A successful return from a UDP output operation only means there was room for the resulting IP datagram on the interface output queue.
There are at least four pieces of information that a server might want to know from an arriving IP datagram: the source IP address, destination IP address, source port number, and destination port number. Figure 8.13 shows the function calls that return this information for a TCP server and a UDP server.
With a connected UDP socket, three things change, compared to the default unconnected UDP socket:
1. We can no longer specify the destination IP address and port for an output operation. That is, we do not use sendto, but write or send instead. Anything written to a connected UDP socket is automatically sent to the protocol address (e.g., IP address and port) specified by connect.
Similar to TCP, we can call sendto for a connected UDP socket, but we cannot specify a destination address. The fifth argument to sendto (the pointer to the socket address structure) must be a null pointer, and the sixth argument (the size of the socket address structure) should be 0. The POSIX specification states that when the fifth argument is a null pointer, the sixth argument is ignored.
2. We do not need to use recvfrom to learn the sender of a datagram, but read, recv, or recvmsg instead. The only datagrams returned by the kernel for an input operation on a connected UDP socket are those arriving from the protocol address specified in connect. Datagrams destined to the connected UDP socket's local protocol address (e.g., IP address and port) but arriving from a protocol address other than the one to which the socket was connected are not passed to the connected socket. This limits a connected UDP socket to exchanging datagrams with one and only one peer.
Technically, a connected UDP socket exchanges datagrams with only one IP address, because it is possible to connect to a multicast or broadcast address.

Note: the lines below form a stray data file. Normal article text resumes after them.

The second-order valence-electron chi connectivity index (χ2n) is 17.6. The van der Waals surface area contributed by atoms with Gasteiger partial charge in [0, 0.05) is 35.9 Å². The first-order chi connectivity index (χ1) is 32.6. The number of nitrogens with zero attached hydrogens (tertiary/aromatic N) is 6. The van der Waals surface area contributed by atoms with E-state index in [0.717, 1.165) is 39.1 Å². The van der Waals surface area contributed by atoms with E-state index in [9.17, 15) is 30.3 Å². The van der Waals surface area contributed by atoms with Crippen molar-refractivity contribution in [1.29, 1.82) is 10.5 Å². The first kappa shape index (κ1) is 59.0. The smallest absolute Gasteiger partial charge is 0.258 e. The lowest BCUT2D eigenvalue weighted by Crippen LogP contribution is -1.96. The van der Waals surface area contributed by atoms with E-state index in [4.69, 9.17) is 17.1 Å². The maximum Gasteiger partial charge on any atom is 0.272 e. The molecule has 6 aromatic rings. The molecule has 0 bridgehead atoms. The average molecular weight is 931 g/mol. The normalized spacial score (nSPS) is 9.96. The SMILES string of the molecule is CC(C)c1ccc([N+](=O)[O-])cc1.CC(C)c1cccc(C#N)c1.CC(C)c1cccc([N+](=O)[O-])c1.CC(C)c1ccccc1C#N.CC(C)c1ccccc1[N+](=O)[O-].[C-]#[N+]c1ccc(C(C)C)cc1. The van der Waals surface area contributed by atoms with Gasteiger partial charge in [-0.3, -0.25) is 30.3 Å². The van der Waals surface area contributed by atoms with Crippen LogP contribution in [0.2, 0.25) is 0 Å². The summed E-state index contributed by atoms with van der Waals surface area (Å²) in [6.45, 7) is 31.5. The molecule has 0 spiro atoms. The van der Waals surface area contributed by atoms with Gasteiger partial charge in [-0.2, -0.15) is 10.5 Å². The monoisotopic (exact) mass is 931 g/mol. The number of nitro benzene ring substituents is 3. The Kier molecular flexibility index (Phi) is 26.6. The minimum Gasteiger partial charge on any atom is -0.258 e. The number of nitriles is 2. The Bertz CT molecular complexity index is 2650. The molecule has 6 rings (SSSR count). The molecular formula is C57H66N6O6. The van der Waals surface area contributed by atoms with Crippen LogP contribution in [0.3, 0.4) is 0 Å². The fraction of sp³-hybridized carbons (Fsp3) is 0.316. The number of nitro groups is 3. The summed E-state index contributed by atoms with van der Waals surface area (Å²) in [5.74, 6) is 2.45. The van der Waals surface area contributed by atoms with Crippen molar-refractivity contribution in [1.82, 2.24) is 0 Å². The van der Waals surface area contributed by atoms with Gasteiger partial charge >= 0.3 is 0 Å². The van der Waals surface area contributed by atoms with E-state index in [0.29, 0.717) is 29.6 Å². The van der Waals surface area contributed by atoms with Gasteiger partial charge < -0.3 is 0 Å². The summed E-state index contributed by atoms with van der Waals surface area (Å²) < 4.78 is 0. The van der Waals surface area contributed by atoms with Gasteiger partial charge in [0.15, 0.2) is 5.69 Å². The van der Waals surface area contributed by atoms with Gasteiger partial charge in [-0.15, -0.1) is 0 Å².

3. Asynchronous errors are returned to the process for connected UDP sockets.
The corollary, as we previously described, is that unconnected UDP sockets do not receive asynchronous errors.
Calling connect Multiple Times for a UDP Socket
A process with a connected UDP socket can call connect again for that socket for one of two reasons:
• To specify a new IP address and port
• To unconnect the socket
The first case, specifying a new peer for a connected UDP socket, differs from the use of connect with a TCP socket: connect can be called only one time for a TCP socket.
To unconnect a UDP socket, we call connect but set the family member of the socket address structure (sin_family for IPv4 or sin6_family for IPv6) to AF_UNSPEC. This might return an error of EAFNOSUPPORT (p. 736 of TCPv2), but that is acceptable. It is the process of calling connect on an already connected UDP socket that causes the socket to become unconnected (pp. 787–788 of TCPv2).
The Unix variants seem to differ on exactly how to unconnect a socket, and you may encounter approaches that work on some systems and not others. For example, calling connect with NULL for the address works only on some systems (and on some, it only works if the third argument, the length, is nonzero). The POSIX specification and BSD man pages are not much help here, only mentioning that a null address should be used and not mentioning the error return (even on success) at all. The most portable solution is to zero out an address structure, set the family to AF_UNSPEC as mentioned above, and pass it to connect.
Another area of disagreement is around the local binding of a socket during the unconnect process. AIX keeps both the chosen local IP address and the port, even from an implicit bind. FreeBSD and Linux set the local IP address back to all zeros, even if you previously called bind, but leave the port number intact. Solaris sets the local IP address back to all zeros if it was assigned by an implicit bind; but if the program called bind explicitly, then the IP address remains unchanged.